Place user in control of the interface
Make actions reversible. Be forgiving
A user should never be wondering:
- Where am I?
- How did I get to this screen?
- What do I need to press in order to do my task?
- What is this button for?
Provide informative feedback - be acknowledging
Users are much more forgiving when they have information about what is going on and are given periodic feedback about the status of the process.
Once users are familiar with a product, they will look for shortcuts to speed up commonly used actions. You should provider fast paths for experienced users by enabling them to use shortcuts.
Make it comfortable for a user to interact with a product
Eliminate all elements that are not helping your users.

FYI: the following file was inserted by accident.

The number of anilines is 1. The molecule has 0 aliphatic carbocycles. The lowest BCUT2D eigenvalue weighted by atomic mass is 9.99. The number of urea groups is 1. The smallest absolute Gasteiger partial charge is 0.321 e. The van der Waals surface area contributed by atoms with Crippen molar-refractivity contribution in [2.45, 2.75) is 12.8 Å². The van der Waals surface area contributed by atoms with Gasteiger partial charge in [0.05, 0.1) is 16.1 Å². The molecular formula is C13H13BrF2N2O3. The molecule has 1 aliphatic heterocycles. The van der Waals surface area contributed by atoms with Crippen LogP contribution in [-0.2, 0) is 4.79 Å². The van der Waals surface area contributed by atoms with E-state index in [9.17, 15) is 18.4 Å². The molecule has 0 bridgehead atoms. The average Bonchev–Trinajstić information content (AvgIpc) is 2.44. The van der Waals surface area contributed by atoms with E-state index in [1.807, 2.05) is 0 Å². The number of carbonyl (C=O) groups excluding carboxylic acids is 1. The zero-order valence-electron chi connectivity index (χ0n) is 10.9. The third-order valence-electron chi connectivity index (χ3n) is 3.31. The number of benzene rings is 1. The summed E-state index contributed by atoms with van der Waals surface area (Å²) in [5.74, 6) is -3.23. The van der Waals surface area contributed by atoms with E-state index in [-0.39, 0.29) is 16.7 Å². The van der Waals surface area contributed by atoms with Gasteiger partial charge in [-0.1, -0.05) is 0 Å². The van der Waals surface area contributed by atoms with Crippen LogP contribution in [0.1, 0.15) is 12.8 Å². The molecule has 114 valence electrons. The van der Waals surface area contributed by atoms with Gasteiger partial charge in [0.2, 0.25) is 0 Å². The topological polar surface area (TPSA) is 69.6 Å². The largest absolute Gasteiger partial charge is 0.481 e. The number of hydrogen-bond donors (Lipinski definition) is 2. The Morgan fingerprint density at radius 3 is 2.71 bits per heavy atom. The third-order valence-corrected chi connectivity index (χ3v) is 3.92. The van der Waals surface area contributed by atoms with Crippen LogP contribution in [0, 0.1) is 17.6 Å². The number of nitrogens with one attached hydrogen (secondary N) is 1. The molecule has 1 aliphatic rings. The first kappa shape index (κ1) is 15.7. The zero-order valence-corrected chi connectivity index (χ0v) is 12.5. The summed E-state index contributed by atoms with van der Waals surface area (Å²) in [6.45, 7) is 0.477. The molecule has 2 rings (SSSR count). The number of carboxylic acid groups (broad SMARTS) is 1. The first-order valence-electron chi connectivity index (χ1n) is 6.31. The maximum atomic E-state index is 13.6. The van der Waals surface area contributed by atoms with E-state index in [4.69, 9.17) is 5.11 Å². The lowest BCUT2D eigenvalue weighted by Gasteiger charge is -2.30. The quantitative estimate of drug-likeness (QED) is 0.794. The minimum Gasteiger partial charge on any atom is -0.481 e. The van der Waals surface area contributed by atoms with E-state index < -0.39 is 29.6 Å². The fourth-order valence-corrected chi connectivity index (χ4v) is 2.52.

When designing a product, it’s important to use language that is easy to read and understand.
It’s better to design large targets for important functions (big buttons are easier to interact with).
Also reduce the total number of targets that user interact with to complete a given task.
Use real-world metaphors. Metaphors are often used to make the unfamiliar familiar.
An effective error message is a combination of explicit error notification together with hints for solving the problem.
Try to either eliminate error-prone conditions or check for them and present users with a confirmation dialog before they commit to the action.
Ensure that users never lose their work. Accidentally refresh a web page with a form that has user input.
Reduce cognitive load. It’s better to avoid making users think or work too hard to use your product.